"It was a heads up to us."
- Emerging Disease Coordinator at the U.S. Geological Survey's National Wildlife Health Center, Bryan Richards on the first moment bird flu got to North America.
It's official.The USDA’s National Veterinary Services Laboratories confirmed the presence of Highly Pathogenic Avian Influenza (HPAI) in commercial and backyard flocks. We usually call HPAI by its unofficial name: bird flu.
Here are the stats.
27 - states with confirmed cases
46 - confirmed cases in backyard flocks
72 - confirmed cases in commercial flocksGet updates here to find out if it's in your area.
What exactly are we dealing with here?
Even though it's called highly pathogenic, according to the Center for Disease Control, this strain is low risk to humans. And, hooray, there have been no human infections of HPAI ever reported in the U.S. However, it is a zoonotic disease, meaning it can be shared between species. Here are some symptoms to look out for in your flock:
So, how can I protect my bird babies?
The main hosts of HPAI are wild waterfowl (think: ducks and geese) which don't typically show a lot of symptoms if they're infected with it. But, and it's a big but, if domesticated poultry (think: chickens and turkeys) come in direct or indirect contact with feces of infected wild birds, they can become infected and start to show the symptoms we just listed. Make sure you've got biosecurity practices fully understood. We want to help you protect your chickens, turkeys, pheasants, quail, domestic ducks, geese, guinea fowl and your other feathered friends. Here's how:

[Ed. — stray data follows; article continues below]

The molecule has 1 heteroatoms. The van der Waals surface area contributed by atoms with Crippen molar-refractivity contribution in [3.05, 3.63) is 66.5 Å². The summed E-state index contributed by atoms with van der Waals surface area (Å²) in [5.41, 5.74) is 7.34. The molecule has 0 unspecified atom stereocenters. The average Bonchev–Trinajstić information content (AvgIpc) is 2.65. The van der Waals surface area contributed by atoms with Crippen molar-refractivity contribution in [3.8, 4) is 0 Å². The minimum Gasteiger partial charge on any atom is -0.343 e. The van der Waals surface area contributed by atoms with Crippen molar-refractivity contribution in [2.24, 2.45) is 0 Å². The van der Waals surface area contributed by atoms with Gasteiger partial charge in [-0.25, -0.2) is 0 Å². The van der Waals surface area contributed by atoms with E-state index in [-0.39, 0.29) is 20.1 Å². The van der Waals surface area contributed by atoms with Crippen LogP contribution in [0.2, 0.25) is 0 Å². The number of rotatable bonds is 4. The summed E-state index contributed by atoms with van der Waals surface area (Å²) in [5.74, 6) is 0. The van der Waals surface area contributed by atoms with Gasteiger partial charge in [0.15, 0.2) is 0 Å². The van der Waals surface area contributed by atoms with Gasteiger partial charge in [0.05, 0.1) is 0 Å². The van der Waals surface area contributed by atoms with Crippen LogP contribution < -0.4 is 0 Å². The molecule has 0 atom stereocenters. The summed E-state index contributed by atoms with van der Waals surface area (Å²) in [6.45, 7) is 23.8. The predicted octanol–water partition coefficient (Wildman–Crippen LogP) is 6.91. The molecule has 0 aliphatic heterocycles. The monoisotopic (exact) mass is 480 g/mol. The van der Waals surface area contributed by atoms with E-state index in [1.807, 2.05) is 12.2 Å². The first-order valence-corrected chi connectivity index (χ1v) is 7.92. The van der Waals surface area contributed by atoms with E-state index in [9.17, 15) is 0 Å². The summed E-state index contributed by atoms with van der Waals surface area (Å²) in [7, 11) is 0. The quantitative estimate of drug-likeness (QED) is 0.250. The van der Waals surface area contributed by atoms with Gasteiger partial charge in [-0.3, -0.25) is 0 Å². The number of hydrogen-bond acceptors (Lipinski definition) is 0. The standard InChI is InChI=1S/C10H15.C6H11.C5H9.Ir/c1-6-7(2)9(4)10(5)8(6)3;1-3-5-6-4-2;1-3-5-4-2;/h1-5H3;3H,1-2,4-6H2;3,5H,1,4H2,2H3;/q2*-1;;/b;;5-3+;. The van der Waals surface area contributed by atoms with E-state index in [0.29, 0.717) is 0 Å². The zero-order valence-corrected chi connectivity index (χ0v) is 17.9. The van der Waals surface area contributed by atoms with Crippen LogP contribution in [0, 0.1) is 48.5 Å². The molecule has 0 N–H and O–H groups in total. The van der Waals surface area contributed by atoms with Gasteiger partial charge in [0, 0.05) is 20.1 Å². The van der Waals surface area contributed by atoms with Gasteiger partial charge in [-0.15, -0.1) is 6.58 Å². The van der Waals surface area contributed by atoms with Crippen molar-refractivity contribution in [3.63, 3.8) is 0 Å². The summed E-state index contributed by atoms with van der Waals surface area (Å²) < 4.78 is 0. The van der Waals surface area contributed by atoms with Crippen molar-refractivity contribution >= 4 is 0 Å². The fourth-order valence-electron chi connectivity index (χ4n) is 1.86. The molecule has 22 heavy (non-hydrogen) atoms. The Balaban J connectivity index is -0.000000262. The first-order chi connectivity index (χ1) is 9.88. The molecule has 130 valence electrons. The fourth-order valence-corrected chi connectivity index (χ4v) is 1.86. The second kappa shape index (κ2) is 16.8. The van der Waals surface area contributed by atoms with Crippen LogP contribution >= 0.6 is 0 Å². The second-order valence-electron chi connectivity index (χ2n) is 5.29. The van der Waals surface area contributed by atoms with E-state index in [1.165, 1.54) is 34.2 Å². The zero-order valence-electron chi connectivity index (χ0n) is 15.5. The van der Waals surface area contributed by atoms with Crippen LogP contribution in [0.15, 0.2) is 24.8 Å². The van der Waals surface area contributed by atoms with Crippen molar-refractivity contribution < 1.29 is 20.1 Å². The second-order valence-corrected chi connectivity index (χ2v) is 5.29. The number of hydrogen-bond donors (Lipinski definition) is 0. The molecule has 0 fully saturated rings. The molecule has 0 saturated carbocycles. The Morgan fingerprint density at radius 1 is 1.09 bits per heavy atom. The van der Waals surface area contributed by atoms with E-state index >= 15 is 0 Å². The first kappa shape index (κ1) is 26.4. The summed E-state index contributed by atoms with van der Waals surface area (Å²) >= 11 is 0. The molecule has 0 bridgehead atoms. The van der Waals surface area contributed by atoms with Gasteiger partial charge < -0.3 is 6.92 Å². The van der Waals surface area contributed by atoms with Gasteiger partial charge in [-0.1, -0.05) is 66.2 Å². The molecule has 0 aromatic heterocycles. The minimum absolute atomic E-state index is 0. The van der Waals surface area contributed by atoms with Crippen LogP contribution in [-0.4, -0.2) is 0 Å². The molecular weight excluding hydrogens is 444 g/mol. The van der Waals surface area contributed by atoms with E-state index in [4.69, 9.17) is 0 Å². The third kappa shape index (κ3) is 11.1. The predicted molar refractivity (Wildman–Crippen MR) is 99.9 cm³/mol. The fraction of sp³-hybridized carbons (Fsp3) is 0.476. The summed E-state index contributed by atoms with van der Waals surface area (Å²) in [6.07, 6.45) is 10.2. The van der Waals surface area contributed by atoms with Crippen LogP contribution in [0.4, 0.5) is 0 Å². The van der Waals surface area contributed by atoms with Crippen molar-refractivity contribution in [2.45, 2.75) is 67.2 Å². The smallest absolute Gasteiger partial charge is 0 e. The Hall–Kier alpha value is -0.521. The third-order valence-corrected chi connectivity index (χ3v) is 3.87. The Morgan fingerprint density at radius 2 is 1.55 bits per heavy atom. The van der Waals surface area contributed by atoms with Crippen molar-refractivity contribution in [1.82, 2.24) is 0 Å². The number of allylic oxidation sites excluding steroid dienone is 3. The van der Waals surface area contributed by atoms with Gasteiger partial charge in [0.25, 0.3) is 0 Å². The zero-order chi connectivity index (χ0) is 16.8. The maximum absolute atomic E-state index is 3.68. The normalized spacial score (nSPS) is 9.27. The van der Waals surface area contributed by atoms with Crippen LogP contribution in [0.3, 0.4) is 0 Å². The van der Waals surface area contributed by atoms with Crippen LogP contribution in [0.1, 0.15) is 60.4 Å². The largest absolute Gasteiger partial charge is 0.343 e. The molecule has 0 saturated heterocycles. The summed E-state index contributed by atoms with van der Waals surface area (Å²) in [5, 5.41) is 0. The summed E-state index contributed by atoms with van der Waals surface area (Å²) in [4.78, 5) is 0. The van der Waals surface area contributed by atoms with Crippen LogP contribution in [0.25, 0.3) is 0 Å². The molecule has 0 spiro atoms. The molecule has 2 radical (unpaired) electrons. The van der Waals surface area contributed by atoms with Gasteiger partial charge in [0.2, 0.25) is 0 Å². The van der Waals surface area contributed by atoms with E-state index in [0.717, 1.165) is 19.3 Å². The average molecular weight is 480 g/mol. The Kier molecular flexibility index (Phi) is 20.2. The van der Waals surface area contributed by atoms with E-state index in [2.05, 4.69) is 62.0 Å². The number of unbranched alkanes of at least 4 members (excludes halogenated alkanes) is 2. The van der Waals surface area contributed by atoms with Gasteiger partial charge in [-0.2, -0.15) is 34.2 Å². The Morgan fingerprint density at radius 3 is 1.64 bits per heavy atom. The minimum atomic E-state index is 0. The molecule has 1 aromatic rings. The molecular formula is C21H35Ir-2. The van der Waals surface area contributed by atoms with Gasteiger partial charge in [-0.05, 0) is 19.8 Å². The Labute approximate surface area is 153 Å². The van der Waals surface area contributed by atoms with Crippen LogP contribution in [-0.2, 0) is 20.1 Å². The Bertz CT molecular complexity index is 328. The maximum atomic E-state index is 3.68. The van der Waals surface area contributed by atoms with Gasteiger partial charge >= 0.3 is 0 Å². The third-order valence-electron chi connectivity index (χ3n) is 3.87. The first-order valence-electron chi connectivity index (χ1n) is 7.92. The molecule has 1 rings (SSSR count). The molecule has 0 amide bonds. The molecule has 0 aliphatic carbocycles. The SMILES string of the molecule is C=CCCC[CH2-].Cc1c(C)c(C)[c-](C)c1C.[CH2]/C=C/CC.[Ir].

Whether free range or caged, think about housing your birds in coops or flight pens under netting.
Also consider wearing a medical-grade face mask. There's little info about whether humans can spread it as hosts so it's just to cover bases.
Follow FarmRaise on social media for updates and tips from other farmers and ranchers.
This one's not very fun, but USDA's Animal and Plant Health Inspection Service (APHIS) recommends restricting interactions between farm visitors and your flock. It's a "you don't have to go home, but you can't stay on my farm" situation.
It might attract wild animals who carry the virus.
Instead, check with your state health department about what to do. Report it to your state veterinarian or APHIS at 1-866-536-7593. Keep your flock away from all wildlife cadavers.
As a matter of fact, the FarmRaise app can help you determine if you're eligible for funding so you can boost your farm or ranch's infrastructure. Some states and counties even offer funding for livestock shelter structures.
We need know that HPAI is cause for concern, so let's stay connected to weather it together. What are you doing to protect your flocks? Help other farmers and ranchers in the FarmRaise Community by adding your thoughts on our Facebook page.
The Midwest and East Coast are experiencing the highest confirmed cases. Stay up to date with what's going on with bird flu in your county here.
Oh and in case you're wondering, it's still safe to eat eggs and poultry - though you'll be shelling out more for them than before. No infected birds should enter our food supply. But just to be safe, cook eggs and meat to at least 165 degrees Fahrenheit to kill any potential viruses.
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